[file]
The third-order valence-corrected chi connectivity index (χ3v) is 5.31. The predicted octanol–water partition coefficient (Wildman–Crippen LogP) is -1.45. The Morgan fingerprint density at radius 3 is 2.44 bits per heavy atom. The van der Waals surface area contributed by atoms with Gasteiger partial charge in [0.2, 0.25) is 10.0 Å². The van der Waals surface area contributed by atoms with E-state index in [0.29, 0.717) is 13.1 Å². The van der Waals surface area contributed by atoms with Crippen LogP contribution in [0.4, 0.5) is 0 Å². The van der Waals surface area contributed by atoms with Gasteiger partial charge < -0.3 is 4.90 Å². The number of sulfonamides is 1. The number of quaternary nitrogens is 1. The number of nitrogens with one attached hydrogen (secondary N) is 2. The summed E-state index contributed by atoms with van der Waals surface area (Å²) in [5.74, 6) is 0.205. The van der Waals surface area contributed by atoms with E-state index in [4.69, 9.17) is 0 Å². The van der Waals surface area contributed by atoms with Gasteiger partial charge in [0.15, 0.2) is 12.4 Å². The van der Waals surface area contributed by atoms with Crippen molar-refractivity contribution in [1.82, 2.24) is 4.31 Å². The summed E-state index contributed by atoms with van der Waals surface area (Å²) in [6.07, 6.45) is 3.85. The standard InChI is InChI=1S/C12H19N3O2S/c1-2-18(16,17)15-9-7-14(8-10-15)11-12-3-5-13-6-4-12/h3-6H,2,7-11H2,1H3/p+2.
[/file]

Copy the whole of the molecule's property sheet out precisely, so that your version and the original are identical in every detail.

The third-order valence-corrected chi connectivity index (χ3v) is 5.31. The predicted octanol–water partition coefficient (Wildman–Crippen LogP) is -1.45. The Morgan fingerprint density at radius 3 is 2.44 bits per heavy atom. The van der Waals surface area contributed by atoms with Gasteiger partial charge in [0.2, 0.25) is 10.0 Å². The van der Waals surface area contributed by atoms with E-state index in [0.29, 0.717) is 13.1 Å². The van der Waals surface area contributed by atoms with Crippen LogP contribution in [0.4, 0.5) is 0 Å². The van der Waals surface area contributed by atoms with Gasteiger partial charge < -0.3 is 4.90 Å². The number of sulfonamides is 1. The number of quaternary nitrogens is 1. The number of nitrogens with one attached hydrogen (secondary N) is 2. The summed E-state index contributed by atoms with van der Waals surface area (Å²) in [5.74, 6) is 0.205. The van der Waals surface area contributed by atoms with E-state index in [4.69, 9.17) is 0 Å². The van der Waals surface area contributed by atoms with Gasteiger partial charge in [0.15, 0.2) is 12.4 Å². The van der Waals surface area contributed by atoms with Crippen molar-refractivity contribution in [1.82, 2.24) is 4.31 Å². The summed E-state index contributed by atoms with van der Waals surface area (Å²) in [6.07, 6.45) is 3.85. The standard InChI is InChI=1S/C12H19N3O2S/c1-2-18(16,17)15-9-7-14(8-10-15)11-12-3-5-13-6-4-12/h3-6H,2,7-11H2,1H3/p+2.